How to Keep Your Home Security From Spying on You
You can have both safety and privacy, but it’s not an easy combination
While a home security system can provide help with physical intrusions, they also arrive with some built-in flaws regarding privacy.
Take Ring — it was recently discovered that the camera/doorbell unit has partnered with 400 police forces across the country to share video. According to the Washington Post, these partnerships let police request recorded video within a specific time and area; while homeowners can decline these requests, the Amazon-owned company is basically creating, in some people’s minds, a for-profit surveillance network (while placing responsbility on the Ring owner).
“Ring’s business model is fundamentally incompatible with democracy and basic human rights,” as Fight for the Future’s Evan Greer told Axios. “A world full of cheap, insecure, privately owned surveillance devices is not a safer world for the majority of people on this planet.”
Also not helping? Ring seems somewhat easy to hack.
Plus, almost all of these connected cameras interact with other smart devices, and all that data is ending up on various company and third-party servers.
While Ring gets most of the headlines, you’re bound to run into security and privacy issues with some other home systems. Depending on your priorities (safety at all costs, ok with police but concerned about hacking, staying off the grid, etc.), you have a few options for your home system, outlined below.
Trust that big tech will fix its problems
In response to recent bad publicity, Ring introduced two updated privacy/security features last week: They added mandatory two-factor authentication (aka every time you log in, you’ll need a one-time code, which will be shared via email/text) and the ability to opt out of sharing information with third-party service providers, a practice that is rolling out this spring. This follows a recent update where Ring started notifying users about logins.
To be fair to Ring, the home security system has a 4.5/5 star user review rating on Amazon and topped Wirecutter’s Best Home Security System ranking, where it was praised for its simplicity, versatility and price.
Buy a system designed for privacy
Minut claims to make privacy “central to [their] approach.” The company aims to find a middle ground between wifi-connected security cameras and traditional home alarm systems. Their solution? Take out the cameras. Instead of recording sound or video, Minut’s system uses environmental sensors that analyze noise, motion and temperature — as well, the computer processing this information is doing it at your home and not sending data to any cloud storage … unless an emergency triggers it. It can also function as a nightlight, mold detector and detect other alarms going off in your house. But again, in the event of an actual break-in or emergency, you won’t have any recorded audio or video feeds. Another option: A DIY system like Wyze saves your video to microSD cards in lieu of a third-party cloud system.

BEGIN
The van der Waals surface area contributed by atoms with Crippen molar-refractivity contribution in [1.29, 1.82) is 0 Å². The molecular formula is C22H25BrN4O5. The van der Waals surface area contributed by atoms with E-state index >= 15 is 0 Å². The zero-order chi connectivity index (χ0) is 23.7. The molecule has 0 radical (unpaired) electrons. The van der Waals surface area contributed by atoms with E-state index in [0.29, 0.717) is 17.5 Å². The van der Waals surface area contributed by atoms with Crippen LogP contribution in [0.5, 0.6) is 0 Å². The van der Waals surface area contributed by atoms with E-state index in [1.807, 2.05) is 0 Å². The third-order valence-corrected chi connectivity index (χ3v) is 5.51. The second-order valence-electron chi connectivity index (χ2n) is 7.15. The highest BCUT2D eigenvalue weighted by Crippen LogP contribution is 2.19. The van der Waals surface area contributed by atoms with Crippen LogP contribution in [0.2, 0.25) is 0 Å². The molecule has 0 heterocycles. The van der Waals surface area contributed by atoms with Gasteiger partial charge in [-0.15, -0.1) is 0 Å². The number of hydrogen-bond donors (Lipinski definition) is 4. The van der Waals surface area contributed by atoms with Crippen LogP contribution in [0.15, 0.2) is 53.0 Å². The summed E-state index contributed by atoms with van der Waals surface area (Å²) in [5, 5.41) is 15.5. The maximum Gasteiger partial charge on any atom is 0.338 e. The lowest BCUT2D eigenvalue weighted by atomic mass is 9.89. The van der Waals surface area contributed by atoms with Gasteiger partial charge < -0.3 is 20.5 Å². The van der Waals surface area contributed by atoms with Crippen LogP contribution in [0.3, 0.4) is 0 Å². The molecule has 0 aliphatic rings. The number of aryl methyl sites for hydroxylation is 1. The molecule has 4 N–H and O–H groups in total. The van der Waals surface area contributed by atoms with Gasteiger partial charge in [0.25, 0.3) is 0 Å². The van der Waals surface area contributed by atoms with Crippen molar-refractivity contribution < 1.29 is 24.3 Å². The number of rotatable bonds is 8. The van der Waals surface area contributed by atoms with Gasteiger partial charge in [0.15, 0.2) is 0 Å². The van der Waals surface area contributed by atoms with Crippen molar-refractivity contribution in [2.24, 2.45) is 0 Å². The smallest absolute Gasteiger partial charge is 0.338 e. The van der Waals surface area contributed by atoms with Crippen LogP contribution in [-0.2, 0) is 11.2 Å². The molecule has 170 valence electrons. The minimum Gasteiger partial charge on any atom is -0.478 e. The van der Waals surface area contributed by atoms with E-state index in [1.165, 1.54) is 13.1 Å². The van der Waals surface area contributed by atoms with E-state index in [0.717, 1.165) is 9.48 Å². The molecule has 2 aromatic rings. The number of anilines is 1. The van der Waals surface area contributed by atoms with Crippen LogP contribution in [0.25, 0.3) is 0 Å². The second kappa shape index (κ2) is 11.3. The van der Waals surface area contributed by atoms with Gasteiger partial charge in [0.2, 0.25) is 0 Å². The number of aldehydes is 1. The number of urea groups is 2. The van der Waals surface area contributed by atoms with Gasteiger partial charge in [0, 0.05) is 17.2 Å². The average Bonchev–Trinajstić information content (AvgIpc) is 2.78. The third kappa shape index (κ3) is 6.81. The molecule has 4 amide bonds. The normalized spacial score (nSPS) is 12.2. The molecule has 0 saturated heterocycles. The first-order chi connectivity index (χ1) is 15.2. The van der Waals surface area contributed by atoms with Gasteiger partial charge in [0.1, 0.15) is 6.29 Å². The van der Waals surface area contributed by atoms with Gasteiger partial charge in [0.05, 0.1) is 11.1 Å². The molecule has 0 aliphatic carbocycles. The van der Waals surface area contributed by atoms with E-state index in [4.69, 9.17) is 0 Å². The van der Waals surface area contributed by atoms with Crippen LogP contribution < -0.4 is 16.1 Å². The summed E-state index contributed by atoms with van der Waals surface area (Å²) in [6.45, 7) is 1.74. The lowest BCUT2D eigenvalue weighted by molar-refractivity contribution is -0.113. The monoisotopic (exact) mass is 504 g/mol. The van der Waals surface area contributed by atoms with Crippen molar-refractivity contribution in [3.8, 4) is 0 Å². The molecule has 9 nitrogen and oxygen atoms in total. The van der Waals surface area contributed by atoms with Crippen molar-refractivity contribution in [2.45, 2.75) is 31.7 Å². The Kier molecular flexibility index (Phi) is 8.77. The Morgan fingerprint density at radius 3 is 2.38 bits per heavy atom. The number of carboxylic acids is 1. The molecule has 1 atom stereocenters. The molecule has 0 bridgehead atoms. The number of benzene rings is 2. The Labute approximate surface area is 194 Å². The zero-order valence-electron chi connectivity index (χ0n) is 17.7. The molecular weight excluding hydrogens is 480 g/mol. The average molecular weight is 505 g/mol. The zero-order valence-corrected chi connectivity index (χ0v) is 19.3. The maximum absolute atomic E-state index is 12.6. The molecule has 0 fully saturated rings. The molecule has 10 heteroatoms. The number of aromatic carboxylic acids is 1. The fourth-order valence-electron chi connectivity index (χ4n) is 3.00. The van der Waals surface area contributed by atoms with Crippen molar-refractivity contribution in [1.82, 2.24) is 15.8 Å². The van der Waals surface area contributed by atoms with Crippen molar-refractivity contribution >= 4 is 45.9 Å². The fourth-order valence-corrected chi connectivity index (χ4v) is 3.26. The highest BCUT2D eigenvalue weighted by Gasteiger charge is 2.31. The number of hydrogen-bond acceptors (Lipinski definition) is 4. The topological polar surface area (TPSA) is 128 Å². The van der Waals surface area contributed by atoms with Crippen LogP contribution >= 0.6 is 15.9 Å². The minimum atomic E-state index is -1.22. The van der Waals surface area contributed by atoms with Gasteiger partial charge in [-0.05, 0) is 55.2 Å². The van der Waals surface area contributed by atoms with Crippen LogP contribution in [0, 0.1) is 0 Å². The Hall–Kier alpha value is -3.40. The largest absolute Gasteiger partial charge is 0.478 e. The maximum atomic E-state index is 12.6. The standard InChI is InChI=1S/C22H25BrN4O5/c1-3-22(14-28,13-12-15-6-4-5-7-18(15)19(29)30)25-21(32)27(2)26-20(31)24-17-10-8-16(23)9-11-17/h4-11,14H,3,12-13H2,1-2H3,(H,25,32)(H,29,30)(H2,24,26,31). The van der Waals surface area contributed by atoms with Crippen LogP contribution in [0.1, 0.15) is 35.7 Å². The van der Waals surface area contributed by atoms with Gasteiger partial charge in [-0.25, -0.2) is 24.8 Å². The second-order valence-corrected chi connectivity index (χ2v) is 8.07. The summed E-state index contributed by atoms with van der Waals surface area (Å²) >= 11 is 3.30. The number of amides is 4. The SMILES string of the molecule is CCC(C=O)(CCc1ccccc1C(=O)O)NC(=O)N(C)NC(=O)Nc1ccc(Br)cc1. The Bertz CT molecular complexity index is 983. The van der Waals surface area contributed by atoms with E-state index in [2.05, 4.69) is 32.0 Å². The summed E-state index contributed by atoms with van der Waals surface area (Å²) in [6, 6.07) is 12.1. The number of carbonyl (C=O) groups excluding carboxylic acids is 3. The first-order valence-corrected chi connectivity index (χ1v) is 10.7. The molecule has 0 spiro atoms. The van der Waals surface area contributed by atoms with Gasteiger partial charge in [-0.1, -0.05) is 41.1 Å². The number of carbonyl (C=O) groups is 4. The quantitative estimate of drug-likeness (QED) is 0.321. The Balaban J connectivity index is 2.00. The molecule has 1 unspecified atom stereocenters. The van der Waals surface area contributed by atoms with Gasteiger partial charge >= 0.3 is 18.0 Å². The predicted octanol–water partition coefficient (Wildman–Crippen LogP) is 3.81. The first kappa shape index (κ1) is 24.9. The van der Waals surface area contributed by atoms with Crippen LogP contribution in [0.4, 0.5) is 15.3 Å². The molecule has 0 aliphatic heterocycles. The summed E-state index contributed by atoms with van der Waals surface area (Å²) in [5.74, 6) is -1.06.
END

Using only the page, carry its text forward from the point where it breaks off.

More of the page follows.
Don’t rely on others
Self-monitoring systems put the onus on you, the homeowner. Basically, you’ll get the alerts sent to your phone, and what you do with that information is up to you. It might include video footage, or it might just be motion or environmental sensors. Like many of these DIY systems, Abode and Scout give you options of self monitoring, adding on devices (and/or voice control) or, if you want, paying more for professional monitoring.
The non-profit wants to make the web a better place and a public good — so they have no corporate agenda. Which means it doesn’t hurt to look at their smart home ratings, which ranks everything from smart speakers to home security systems on a 1-5 for meeting “minimum security standards” (which takes into account encryption, security updates and privacy). Surprisingly, a huge company like Google comes off really well — their Nest Cam Outdoor Security Camera and Hello Video Doorbell products both earn a full five stars. Ring, uh, does not do so well.
Always follow these steps
As tech expert Brian Chen of the New York Times noted in his recent Ring review, there are several simple practices you can follow to improve your privacy, including strong passwords, two-factor password verification with a “burner” device (basically, tying your alarm system into a phone number that’s less connected to you — Chen suggests a setup via Google Voice), opting out of law enforcement requests, turning off the device’s microphone and installing tracker blockers on your phone.
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